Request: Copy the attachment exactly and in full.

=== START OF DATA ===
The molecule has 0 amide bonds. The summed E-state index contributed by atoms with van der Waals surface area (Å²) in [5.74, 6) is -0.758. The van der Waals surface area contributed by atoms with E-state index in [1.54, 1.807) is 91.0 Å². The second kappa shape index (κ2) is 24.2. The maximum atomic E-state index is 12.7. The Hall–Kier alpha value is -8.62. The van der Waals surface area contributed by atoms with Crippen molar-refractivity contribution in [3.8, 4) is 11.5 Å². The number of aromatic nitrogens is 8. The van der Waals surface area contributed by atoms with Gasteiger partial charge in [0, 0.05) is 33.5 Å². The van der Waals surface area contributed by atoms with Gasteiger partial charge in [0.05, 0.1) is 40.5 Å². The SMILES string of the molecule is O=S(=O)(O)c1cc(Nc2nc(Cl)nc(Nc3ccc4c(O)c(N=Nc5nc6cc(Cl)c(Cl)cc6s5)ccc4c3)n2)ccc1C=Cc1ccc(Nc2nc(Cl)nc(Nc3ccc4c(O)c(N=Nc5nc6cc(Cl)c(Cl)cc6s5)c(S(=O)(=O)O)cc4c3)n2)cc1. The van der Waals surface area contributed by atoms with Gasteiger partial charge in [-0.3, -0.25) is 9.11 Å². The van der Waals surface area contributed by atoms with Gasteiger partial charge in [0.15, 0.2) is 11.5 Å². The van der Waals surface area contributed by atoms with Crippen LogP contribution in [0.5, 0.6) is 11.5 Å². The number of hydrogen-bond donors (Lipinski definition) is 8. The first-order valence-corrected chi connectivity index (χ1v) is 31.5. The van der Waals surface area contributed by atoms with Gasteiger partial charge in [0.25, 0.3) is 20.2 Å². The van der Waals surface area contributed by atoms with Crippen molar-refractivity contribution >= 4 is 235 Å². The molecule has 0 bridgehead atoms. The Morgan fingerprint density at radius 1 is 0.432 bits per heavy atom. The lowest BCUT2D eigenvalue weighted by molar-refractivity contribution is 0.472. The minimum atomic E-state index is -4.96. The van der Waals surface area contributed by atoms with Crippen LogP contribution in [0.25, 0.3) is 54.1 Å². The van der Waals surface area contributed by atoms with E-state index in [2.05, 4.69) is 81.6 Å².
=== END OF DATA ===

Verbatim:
The molecule has 0 amide bonds. The summed E-state index contributed by atoms with van der Waals surface area (Å²) in [5.74, 6) is -0.758. The van der Waals surface area contributed by atoms with E-state index in [1.54, 1.807) is 91.0 Å². The second kappa shape index (κ2) is 24.2. The maximum atomic E-state index is 12.7. The Hall–Kier alpha value is -8.62. The van der Waals surface area contributed by atoms with Crippen molar-refractivity contribution in [3.8, 4) is 11.5 Å². The number of aromatic nitrogens is 8. The van der Waals surface area contributed by atoms with Gasteiger partial charge in [0, 0.05) is 33.5 Å². The van der Waals surface area contributed by atoms with Gasteiger partial charge in [0.05, 0.1) is 40.5 Å². The SMILES string of the molecule is O=S(=O)(O)c1cc(Nc2nc(Cl)nc(Nc3ccc4c(O)c(N=Nc5nc6cc(Cl)c(Cl)cc6s5)ccc4c3)n2)ccc1C=Cc1ccc(Nc2nc(Cl)nc(Nc3ccc4c(O)c(N=Nc5nc6cc(Cl)c(Cl)cc6s5)c(S(=O)(=O)O)cc4c3)n2)cc1. The van der Waals surface area contributed by atoms with Gasteiger partial charge in [-0.3, -0.25) is 9.11 Å². The van der Waals surface area contributed by atoms with Gasteiger partial charge in [0.15, 0.2) is 11.5 Å². The van der Waals surface area contributed by atoms with Crippen LogP contribution in [0.5, 0.6) is 11.5 Å². The number of hydrogen-bond donors (Lipinski definition) is 8. The first-order valence-corrected chi connectivity index (χ1v) is 31.5. The van der Waals surface area contributed by atoms with Gasteiger partial charge in [0.25, 0.3) is 20.2 Å². The van der Waals surface area contributed by atoms with Crippen molar-refractivity contribution >= 4 is 235 Å². The molecule has 0 bridgehead atoms. The Morgan fingerprint density at radius 1 is 0.432 bits per heavy atom. The lowest BCUT2D eigenvalue weighted by molar-refractivity contribution is 0.472. The minimum atomic E-state index is -4.96. The van der Waals surface area contributed by atoms with Crippen LogP contribution in [0.25, 0.3) is 54.1 Å². The van der Waals surface area contributed by atoms with E-state index in [2.05, 4.69) is 81.6 Å².